III. Anecdote of John Padgett: teaching a course with Harrison White
Padgett started the presentation of the forthcoming book by telling a story about the time he spent at Harvard with Harrison White. “I took a job at Harvard because Harrison sweet-talk me”, said Padgett. “Before even telling me how much I would earn, he was explaining me how much I would learn and inviting me to teach a course with him in the following academic semester. As a young scholar, I could not resist”. Long before the course started, Padgett came to know that the title will be something sufficiently broad and abstract that anything could fit into it – “topics in social organization”. Months later, concerned with the fact that the new academic semester was about to start, Padgett asked Harrison what they were going to teach in this course. To which Harrison replied: “Oh don’t worry, we’ll figure that out later.” To his surprise, Harrison continued to give a similar answer each time he tried to ask him during the following weeks. Only two days before the course was scheduled to start, Padgett came to Harrison again and said, “Harrison….shouldn’t we have a syllabus for the course?. “Oh yes, of course, a syllabus….I will take care of that,” Harrison replied.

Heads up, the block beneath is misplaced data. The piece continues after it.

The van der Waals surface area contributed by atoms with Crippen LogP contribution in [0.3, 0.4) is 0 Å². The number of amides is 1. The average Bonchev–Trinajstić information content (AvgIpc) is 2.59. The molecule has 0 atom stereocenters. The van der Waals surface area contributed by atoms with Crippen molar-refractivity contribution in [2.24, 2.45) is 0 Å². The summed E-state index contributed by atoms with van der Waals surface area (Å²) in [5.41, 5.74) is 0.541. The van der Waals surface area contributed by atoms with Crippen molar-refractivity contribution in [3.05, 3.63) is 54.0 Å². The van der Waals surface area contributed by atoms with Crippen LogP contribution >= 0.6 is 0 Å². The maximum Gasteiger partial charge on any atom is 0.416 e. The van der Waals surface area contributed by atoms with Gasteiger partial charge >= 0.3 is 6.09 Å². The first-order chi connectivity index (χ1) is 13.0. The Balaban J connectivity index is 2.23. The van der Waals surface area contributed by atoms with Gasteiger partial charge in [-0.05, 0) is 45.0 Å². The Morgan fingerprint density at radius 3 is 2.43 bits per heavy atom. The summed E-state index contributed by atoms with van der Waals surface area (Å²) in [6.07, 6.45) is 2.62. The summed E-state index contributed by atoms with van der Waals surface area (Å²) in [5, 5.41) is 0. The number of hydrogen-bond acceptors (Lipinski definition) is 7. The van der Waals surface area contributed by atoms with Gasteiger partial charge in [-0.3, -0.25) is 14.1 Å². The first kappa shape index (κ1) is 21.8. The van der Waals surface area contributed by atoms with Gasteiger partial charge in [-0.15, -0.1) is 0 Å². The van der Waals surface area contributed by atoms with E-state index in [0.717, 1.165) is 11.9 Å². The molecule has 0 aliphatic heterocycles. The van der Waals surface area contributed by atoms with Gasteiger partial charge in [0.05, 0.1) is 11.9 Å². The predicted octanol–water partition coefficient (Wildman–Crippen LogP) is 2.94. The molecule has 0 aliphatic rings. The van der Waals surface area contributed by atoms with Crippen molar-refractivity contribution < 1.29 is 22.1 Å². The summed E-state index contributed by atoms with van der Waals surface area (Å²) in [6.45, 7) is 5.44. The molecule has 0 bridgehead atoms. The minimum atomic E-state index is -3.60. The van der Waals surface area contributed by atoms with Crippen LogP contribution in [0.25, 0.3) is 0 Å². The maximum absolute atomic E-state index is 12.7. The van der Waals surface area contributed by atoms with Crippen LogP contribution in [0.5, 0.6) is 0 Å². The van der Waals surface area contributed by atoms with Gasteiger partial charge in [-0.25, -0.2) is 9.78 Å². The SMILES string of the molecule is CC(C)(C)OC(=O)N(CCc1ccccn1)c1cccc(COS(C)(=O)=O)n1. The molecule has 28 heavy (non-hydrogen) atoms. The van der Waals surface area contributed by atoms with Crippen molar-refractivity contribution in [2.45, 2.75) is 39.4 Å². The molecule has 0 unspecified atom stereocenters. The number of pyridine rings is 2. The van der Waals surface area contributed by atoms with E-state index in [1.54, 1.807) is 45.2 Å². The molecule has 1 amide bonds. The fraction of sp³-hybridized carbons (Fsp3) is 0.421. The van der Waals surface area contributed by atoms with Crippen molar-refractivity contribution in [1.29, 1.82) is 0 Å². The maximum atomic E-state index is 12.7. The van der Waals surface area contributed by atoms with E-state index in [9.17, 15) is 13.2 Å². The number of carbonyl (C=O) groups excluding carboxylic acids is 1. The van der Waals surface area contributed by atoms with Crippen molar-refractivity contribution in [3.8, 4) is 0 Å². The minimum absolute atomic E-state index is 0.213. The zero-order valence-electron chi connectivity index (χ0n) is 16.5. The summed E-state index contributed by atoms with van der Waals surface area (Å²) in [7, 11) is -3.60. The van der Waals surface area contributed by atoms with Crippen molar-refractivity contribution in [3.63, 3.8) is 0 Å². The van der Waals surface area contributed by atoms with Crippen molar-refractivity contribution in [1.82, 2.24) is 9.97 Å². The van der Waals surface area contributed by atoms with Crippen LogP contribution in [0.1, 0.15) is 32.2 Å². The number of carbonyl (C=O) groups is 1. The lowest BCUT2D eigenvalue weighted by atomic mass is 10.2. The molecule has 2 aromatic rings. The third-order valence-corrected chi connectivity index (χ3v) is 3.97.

Padgett arrived to the first class and introduced himself to around 30 students who have showed up. A few minutes later, Harrison came into the classroom and said: “This is how it works: there is no syllabus for the course. So you will have to create your own. The homework for our next class will be to bring the best 10 books that you have read in your life.”